Sometimes God makes himself most known in the in-between moments of our lives—in times of uncertainty, tension, or waiting. This has certainly been true for Riana Shaw Robinson, a mother, wife, pastor, and seminary student from the San Francisco Bay Area. And my guess is that you’ve experienced this, too.
Born in Richmond, California, Robinson grew up in the church, but met God for the first time as a pregnant 15-year-old. Although she experienced intense feelings of fear, guilt, shame, and isolation, she felt God telling her to trust him. And it was there, in the depths and darkness of the in-between, that Riana was restored by the love, acceptance, and care of her family and community.
“Each year on my daughter’s birthday,” Robinson told me, “I am overcome with emotion as I remember all of the ways that I have [experienced] and continue to experience God’s grace, mercy, love, and provision.” Not only did the Spirit provide her with unexplainable peace during that uncertain time, he also changed the trajectory of her life by giving her a heart for coming alongside people who feel disconnected and unworthy.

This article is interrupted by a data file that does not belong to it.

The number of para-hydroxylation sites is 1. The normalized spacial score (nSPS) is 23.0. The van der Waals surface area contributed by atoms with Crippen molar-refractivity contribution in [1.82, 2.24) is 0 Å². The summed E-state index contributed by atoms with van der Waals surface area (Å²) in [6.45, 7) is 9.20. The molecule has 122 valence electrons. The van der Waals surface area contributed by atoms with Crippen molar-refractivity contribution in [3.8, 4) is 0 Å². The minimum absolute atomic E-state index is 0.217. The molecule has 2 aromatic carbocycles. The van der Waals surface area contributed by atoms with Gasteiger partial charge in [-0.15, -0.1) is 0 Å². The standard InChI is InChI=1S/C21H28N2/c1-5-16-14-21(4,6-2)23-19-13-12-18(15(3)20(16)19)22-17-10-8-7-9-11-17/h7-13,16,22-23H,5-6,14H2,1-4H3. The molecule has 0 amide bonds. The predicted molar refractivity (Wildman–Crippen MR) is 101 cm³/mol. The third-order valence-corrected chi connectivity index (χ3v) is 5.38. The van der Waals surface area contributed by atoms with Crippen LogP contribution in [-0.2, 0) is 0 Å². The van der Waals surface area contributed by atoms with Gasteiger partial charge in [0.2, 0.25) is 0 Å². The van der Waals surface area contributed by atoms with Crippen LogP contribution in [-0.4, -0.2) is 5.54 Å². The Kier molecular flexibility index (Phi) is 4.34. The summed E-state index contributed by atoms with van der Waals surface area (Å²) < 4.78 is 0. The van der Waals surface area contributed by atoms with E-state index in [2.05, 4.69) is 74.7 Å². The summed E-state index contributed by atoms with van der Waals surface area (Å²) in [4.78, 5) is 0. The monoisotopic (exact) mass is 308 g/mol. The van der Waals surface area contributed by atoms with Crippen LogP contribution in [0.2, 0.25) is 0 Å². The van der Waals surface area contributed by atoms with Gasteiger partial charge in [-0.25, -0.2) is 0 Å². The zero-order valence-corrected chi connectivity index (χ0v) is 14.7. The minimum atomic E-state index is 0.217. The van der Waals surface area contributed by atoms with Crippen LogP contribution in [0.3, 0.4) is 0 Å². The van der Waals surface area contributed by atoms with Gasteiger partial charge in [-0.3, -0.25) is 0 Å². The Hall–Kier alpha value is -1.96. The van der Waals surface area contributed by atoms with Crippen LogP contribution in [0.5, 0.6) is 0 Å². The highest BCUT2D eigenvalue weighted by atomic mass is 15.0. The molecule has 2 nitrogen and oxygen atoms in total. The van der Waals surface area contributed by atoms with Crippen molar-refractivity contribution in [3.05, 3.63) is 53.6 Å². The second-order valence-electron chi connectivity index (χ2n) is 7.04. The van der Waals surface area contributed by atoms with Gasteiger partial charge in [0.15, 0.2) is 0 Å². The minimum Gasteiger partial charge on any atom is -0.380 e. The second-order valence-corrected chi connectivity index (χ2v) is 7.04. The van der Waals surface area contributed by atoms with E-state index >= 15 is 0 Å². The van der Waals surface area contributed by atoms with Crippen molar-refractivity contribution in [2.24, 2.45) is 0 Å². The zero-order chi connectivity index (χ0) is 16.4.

Standing in the Gap
As minister of city engagement at Oakland City Church (OCC), Robinson identifies and supports opportunities for service and community engagement. But on a broader level, Robinson finds herself a bridge-builder in the multi-ethnic church, particularly when it comes to conversations of racial healing, justice, and reconciliation. In both of these roles, Robinson continues to experience waiting in the in-between—there’s a constant focus on the way things are, the way they should be, and the work it takes to move in that direction.
Raised with strong roots in her African American heritage, Robinson holds strong ties to the black community of faith that raised her: Faith Presbyterian Church in Oakland, California. For her—and for her brothers and sisters of color—the church was one of the few places that felt safe. Sometimes, Robinson explained to me, racial separation in a faith context offers something very special for people who may struggle to thrive in the majority culture.
When Robinson’s time at Faith Presbyterian Church ended and she started attending the multi-ethnic OCC, she struggled. In a recent Q Commons talk, Robinson stated that the multi-ethnic church model initially “felt like an attack on a place that for so many oppressed people was a place of refuge.”